‘Facing our daughter's KILLER'
Marie Claire Australia|October 2020
‘Facing our daughter's KILLER'
When Swedish journalist Kim Wall boarded a submarine while on assignment, her parents could never have imagined the horror that would unfold. Now, Ingrid and Joachim Wall are sharing their daughter’s life and tragedy in a new book
Ingrid and Joachim Wall

FRIDAY, AUGUST 11, 2017

The quiet of our bedroom is pierced by a ringing phone. The red numbers projected on the ceiling show 5:31 am. I answer the phone while Jocke, lying next to me in bed, remains asleep. The voice on the other end of the line belongs to Ole, [our daughter] Kim’s partner. He sounds shaken, his voice is forced. “Kim has disappeared from a submarine near Copenhagen.” If there hadn’t been such obvious worry in his voice, I would have thought he was kidding. Disappeared? From a submarine? Near Copenhagen?

This is how the nightmare began — the nightmare we would never awaken from. Our daughter left to do an interview for a story — a completely ordinary workday for a freelance journalist. But Kim never came home from work. Instead of writing headlines, she became one.

I wake Jocke. We ask Ole if we can call him back. Soon we’re completely awake and, ever so slowly, a completely improbable picture takes shape. Our daughter left yesterday evening to do a story about Peter Madsen, a man well known in Denmark who builds submarines and wants to launch himself into space. Kim was supposed to do the interview on board the UC3 Nautilus, which the man had designed and cobbled together himself. The underwater craft was a well-known silhouette in Copenhagen.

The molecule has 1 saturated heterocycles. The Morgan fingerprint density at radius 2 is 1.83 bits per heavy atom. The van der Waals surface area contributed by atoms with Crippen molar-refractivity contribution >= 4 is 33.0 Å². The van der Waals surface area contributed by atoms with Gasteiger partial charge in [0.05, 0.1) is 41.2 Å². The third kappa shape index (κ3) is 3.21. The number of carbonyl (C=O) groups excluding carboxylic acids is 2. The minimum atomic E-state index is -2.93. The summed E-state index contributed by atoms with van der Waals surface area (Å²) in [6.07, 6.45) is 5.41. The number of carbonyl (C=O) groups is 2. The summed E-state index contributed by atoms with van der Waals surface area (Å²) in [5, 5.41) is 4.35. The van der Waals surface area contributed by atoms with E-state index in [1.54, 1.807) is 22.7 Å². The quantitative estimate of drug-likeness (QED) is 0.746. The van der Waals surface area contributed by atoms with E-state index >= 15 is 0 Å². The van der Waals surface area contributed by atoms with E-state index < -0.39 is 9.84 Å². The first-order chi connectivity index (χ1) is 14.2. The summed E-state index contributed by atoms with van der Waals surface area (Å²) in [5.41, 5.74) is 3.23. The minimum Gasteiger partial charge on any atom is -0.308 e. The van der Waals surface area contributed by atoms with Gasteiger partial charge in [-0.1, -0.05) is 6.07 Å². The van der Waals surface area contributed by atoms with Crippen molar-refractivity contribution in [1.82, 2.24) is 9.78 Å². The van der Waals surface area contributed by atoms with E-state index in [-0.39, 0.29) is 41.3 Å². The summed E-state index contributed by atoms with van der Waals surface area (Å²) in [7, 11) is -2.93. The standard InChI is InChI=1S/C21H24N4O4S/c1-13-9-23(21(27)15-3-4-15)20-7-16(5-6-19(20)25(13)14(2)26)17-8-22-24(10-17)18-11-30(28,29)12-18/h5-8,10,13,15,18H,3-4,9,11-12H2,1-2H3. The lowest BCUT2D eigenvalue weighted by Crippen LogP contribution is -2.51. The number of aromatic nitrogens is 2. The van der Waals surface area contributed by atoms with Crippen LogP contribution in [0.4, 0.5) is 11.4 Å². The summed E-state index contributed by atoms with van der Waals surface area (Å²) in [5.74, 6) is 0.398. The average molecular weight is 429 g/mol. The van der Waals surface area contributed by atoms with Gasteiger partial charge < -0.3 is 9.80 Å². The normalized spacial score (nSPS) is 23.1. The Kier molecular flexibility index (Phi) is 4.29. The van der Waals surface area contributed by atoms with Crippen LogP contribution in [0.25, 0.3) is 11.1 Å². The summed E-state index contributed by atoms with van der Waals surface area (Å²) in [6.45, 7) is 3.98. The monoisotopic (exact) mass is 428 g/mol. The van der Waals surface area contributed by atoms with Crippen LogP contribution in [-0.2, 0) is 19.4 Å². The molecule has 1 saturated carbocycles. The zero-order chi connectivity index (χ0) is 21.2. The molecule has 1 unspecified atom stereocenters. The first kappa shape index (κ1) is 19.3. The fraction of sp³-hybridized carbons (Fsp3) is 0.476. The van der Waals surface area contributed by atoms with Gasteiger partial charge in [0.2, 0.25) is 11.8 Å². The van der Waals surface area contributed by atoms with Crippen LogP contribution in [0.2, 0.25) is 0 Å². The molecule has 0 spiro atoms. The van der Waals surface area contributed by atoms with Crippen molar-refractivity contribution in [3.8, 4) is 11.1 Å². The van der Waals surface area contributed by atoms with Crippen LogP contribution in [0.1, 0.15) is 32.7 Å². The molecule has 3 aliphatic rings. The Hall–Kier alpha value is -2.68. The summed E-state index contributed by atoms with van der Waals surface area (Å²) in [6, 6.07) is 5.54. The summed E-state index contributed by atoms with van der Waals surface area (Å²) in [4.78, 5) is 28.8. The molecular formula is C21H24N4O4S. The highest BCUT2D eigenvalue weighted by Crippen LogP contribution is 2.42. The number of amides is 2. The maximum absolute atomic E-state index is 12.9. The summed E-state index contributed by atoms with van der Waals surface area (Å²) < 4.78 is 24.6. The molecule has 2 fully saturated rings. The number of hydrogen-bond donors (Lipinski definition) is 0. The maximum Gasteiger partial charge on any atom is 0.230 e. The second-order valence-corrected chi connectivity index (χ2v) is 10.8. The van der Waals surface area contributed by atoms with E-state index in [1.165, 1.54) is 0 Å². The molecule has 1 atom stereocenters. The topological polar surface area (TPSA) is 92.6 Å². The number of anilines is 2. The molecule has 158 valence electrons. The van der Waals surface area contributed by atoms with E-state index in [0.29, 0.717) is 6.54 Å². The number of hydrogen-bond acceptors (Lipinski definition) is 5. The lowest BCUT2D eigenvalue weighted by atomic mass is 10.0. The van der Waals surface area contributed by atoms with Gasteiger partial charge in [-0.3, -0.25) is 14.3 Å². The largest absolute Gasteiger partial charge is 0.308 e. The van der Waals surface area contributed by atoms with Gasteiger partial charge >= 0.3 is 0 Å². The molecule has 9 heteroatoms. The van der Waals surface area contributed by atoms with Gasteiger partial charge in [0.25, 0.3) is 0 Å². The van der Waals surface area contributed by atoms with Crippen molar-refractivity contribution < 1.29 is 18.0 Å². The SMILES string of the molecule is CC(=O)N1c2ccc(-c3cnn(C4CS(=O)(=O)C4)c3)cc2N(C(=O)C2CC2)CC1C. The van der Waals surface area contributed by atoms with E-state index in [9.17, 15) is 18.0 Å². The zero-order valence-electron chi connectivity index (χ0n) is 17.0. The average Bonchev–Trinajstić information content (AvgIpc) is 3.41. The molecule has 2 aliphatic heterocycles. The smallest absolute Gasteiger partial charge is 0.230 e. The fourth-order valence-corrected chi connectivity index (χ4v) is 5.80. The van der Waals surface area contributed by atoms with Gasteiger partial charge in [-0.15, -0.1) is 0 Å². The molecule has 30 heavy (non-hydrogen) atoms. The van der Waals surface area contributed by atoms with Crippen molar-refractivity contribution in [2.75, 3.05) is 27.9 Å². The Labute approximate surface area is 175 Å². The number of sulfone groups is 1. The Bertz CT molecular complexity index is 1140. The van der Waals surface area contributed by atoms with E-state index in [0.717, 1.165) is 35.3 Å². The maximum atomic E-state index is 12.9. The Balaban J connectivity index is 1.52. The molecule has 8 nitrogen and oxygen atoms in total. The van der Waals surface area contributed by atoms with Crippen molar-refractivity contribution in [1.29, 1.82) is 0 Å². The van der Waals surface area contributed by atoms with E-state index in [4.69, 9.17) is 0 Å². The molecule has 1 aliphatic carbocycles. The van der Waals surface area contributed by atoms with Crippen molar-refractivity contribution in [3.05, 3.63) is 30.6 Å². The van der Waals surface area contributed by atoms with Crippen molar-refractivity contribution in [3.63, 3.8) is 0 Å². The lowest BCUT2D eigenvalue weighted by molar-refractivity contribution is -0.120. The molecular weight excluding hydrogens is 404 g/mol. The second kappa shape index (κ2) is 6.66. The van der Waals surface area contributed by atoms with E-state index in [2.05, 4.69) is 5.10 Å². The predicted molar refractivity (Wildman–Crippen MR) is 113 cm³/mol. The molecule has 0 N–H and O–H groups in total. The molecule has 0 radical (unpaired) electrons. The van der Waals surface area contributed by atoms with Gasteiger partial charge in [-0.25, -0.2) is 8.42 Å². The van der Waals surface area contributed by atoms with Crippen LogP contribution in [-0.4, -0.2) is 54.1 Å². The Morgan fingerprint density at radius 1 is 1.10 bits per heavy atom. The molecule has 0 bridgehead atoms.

Ole says he’s stayed up all night waiting for her. He’s biked all over Refshale Island in the northern part of Copenhagen, looking for her, calling her cell phone over and over, searching everywhere. He’s called the police and the Danish Coast Guard. He’s pleaded and begged them to understand that this is serious. Ole has done everything in his power to find Kim. She was just going to finish this assignment before meeting up with him and some good friends after work. We try to get a picture of what might have happened. We decide there’s been an accident. Something’s happened with the submarine that made it impossible for it to resurface.

We follow the news on TV; the submarine is the top story. At 7 am, the Danish media are already reporting on it. One headline reads: “Helicopters and ships searching for private submarine with two on board near Copenhagen.” The article briefly reports what is known. As longtime newspaper journalists, we’re familiar with the situation. But this time the unfolding news is about our daughter. It’s almost impossible to take it in. It feels so unreal that if this were a film, you’d turn it off. It’s simply nonsense.

Later, at the police station, Jocke and I are shown into a cold room on the ground floor. We wait, unsure exactly what we’re waiting for. We hope it’s a message that Kim’s been found, unharmed, but such a message never arrives. We’re offered coffee before the interview begins. The first question has to do with when I last had contact with Kim: “See you Tuesday night. I love you! Kiss, kiss!” Kim said to me at lunchtime on Thursday. I’m out walking the dog in the lovely late summer sunshine when I call her. She’s curious to hear what we think about Ole, whom we had just met the evening before. I joke and say that he gets high marks. And I add, “Keep this one.” “Don’t worry - he’s the one. So you’d better get used to having him around for the rest of our lives,” she replied.

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October 2020